Craig Cobb was already notorious before trying to take over Leith, North Dakota, and turn it into an Aryan enclave some three years ago. The struggle for control of the tiny hamlet culminated in the white supremacist’s arrest for intimidating its residents.
As part of the Indie Lens Pop-Up community cinema initiative, the Library and KCPT-TV screen the documentary Welcome to Leith, which chronicles the saga from the days leading up to Cobb’s arrest to his release from jail six months later (he eventually was placed on probation). The film touches on Cobb’s connection to Frazier Glenn Miller, who in 2014 killed three people outside the Jewish Community Center in Overland Park, Kansas.
Kansas City-area performer Rockin’ Rob educates and entertains with an original style of children’s music incorporating folk, a cappella, oldies, blues, freestyle, doo wop, gospel, and rock n’ roll. Geared to 2- to 10-year-olds but appropriate for all ages.
Cote Smith sets his debut novel in the prison town of Leavenworth, Kansas, drawing from his experiences growing up there. Hurt People revolves around two brothers, 9 and 11, and a stranger who befriends them at the same time the town is gripped by a convict’s escape. As the older boy and the charismatic stranger grow closer, the younger child detects danger and desperately tries to keep his brother from slipping away.
The acclaimed 2010 film Black Swan offers a strange and terrifying interpretation of the dance world, revolving around a ballerina succumbing to the stress of her starring role and her conflicted feelings about her mother and demanding and seductive artistic director. Natalie Portman’s performance in the starring role earned a best-actress Oscar.
On the heels of the Kansas City Ballet’s first full production of Swan Lake—perhaps the most recognized classical ballet of all time—at the Kauffman Center for the Performing Arts, the Library revisits the psychologically searing film with a screening and subsequent discussion. Leading the conversation are ballerina Tempe Ostergren, in her fifth season with the Kansas City Ballet, and psychoanalyst David Donovan.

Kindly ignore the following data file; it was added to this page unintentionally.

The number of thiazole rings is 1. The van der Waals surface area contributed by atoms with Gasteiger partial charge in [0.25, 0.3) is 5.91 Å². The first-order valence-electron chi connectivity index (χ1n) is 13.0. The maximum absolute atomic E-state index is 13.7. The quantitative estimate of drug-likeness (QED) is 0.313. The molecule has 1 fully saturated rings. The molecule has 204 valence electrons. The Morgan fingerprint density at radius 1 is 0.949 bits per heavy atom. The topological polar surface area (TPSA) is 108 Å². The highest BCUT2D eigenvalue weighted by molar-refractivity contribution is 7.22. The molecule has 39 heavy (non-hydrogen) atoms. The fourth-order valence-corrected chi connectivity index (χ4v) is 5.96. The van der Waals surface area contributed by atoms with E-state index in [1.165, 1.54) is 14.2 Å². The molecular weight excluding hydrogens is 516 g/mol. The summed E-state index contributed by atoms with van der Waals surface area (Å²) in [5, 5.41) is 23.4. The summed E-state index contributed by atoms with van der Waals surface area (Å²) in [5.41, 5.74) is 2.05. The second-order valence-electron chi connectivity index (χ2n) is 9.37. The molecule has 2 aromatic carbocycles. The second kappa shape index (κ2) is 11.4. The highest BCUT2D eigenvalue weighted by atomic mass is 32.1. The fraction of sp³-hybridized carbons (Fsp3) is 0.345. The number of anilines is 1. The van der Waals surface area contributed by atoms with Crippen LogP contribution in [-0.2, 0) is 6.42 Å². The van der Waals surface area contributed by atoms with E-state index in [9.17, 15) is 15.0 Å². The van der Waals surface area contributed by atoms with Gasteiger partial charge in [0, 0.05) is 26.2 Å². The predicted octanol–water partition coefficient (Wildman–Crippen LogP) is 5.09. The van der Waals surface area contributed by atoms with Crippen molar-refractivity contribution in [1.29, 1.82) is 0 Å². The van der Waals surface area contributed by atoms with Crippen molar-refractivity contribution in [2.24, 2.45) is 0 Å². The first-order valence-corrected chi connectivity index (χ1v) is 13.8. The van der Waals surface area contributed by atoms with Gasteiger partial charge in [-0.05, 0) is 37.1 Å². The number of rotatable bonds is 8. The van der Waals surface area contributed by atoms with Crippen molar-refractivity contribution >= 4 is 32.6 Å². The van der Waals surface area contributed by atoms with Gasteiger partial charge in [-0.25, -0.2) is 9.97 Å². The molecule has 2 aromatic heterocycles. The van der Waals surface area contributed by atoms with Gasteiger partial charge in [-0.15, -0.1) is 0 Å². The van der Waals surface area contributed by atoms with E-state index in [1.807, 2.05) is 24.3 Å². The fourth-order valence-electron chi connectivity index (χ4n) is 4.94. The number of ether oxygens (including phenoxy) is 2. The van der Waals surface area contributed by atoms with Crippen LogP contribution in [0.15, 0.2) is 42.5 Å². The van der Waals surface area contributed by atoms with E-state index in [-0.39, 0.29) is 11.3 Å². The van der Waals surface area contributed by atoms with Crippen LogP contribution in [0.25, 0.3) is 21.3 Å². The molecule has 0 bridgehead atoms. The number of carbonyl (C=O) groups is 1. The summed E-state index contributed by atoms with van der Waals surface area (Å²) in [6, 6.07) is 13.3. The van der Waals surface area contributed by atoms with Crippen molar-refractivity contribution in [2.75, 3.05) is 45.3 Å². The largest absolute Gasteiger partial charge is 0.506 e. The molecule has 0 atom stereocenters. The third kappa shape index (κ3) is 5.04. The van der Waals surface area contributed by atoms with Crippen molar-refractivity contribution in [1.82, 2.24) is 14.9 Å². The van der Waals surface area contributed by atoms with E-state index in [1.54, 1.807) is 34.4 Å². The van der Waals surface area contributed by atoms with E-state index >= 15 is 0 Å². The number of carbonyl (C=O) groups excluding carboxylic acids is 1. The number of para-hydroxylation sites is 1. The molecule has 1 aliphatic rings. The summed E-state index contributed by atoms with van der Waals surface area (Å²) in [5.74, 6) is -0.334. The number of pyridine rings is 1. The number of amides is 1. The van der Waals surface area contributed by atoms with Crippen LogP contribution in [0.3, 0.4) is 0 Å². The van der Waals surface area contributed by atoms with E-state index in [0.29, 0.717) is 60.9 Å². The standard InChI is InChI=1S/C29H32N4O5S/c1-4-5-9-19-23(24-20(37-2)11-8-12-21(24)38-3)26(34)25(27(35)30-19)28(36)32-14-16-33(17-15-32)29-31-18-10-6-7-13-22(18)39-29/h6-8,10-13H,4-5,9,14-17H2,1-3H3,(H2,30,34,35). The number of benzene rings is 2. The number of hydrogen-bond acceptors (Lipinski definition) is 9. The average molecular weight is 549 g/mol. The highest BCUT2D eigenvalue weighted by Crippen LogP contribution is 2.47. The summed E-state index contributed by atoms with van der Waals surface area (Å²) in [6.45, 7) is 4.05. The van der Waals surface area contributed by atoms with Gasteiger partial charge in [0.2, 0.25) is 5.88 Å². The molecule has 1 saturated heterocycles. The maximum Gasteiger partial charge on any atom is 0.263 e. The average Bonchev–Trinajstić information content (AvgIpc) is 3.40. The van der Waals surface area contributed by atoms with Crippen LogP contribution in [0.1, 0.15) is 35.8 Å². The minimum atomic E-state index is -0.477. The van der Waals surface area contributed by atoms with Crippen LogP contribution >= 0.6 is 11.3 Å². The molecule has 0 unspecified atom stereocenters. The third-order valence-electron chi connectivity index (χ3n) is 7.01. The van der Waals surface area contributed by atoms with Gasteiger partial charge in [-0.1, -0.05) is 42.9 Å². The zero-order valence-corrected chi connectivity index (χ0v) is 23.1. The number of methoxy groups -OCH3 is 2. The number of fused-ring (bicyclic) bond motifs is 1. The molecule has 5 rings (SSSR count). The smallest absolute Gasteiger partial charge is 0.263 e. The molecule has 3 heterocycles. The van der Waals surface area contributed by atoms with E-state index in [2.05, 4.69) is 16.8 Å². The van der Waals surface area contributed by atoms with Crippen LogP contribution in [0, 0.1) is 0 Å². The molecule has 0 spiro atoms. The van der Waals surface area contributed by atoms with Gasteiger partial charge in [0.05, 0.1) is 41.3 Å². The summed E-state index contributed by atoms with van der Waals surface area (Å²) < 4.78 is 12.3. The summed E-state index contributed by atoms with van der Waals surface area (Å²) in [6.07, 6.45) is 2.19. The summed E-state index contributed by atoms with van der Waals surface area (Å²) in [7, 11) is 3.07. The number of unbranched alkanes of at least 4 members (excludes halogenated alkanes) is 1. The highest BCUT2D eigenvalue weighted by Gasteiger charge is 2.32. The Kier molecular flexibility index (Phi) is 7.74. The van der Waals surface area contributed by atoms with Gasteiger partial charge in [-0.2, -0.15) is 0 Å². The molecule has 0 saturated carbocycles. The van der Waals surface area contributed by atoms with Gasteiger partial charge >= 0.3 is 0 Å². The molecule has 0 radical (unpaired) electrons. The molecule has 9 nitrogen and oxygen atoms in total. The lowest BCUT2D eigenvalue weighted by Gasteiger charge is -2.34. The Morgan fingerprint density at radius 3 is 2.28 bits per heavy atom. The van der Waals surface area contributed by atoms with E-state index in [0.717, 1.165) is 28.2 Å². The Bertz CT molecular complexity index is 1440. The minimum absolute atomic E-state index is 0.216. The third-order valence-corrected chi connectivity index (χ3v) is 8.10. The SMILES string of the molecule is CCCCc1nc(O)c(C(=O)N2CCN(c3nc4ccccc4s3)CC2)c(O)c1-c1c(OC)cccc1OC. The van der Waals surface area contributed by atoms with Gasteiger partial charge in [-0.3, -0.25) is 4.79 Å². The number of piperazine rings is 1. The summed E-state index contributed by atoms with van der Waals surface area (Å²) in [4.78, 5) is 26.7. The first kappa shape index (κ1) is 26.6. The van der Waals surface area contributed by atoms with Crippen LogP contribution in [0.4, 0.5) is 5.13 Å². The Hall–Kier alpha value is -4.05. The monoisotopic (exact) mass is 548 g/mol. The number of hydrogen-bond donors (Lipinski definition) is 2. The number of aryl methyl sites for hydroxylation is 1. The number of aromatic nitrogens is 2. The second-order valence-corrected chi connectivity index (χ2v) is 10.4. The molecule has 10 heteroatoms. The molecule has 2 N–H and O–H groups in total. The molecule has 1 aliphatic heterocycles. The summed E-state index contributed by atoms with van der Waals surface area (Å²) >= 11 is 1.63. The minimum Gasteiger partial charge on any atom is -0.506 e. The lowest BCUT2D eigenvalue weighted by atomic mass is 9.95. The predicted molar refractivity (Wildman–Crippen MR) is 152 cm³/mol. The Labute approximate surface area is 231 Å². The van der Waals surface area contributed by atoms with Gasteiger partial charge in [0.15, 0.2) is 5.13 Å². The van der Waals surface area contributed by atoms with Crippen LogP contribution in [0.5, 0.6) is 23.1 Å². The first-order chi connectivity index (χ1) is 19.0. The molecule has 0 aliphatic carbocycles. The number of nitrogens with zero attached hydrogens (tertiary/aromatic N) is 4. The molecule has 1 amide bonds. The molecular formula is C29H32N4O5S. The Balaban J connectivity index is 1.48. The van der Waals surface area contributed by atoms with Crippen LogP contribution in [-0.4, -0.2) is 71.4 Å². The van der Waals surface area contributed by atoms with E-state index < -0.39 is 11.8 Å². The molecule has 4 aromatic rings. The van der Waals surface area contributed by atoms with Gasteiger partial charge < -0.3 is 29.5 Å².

Biographer Arnold Rampersad discusses Harlem Renaissance luminary Langston Hughes and his relationship with a number of photographers who celebrated African-American life and literary tradition. Among them: Gordon Parks, whom Hughes advised on a series of photos based on Hughes’ 1942 poetry collection Shakespeare in Harlem.
The Library continues its 10th season of Script-in-Hand performances and more than six months of special programming surrounding one of the cultural events of the year – an exhibit featuring a rare, nearly four-centuries-old First Folio collection of Shakespeare’s plays.
These two comedies by American playwright Charles George reflect on the notions of love and romance through witty repartee, puns, and direct references to the Bard’s folio.
At 83, SuEllen Fried’s social conscience has scarcely ebbed. The Prairie Village native – one of former President George H.W. Bush's Points of Light – continues to visit prisoners across Kansas as part of the Reaching Out from Within self-help program she co-founded. She also founded the Kansas Committee for the Prevention of Child Abuse as the model chapter for what is now Prevent Child Abuse America.
The latest installment of Meet the Past with Crosby Kemper III spotlights two of the Midwest’s greatest artists, Kansas City’s Thomas Hart Benton and Iowan Grant Wood, painter of the iconic American Gothic.
Kemper, the Library’s director, holds a public conversation with Benton and Wood as respectively portrayed by veteran actor Robert Gibby Brand and the Heart of America Shakespeare Festival’s Matt Rapport. The event is co-presented by the Lyric Opera of Kansas City in conjunction with its production of The Elixir of Love later in March. Taking inspiration from Benton for its costumes, and from Wood for scenery, the Lyric resets Gaetano Donizetti’s sentimental comedy in early 20th-century America.
Area high school students bring Shakespeare to life, lending their own interpretations of his monologues and sonnets as they compete for a berth in the national competition in New York City.
The 32nd annual event, sponsored by the Kansas City Branch of the English-Speaking Union, is designed to develop students’ speaking and critical thinking skills as they explore Shakespeare. It features the winners of preliminary competitions at KC-area high schools, plus a contest for home-schooled students. Local champions twice have gone on to win in New York, where the national event – this year tentatively scheduled for May 1-3 – is held in the Lincoln Center.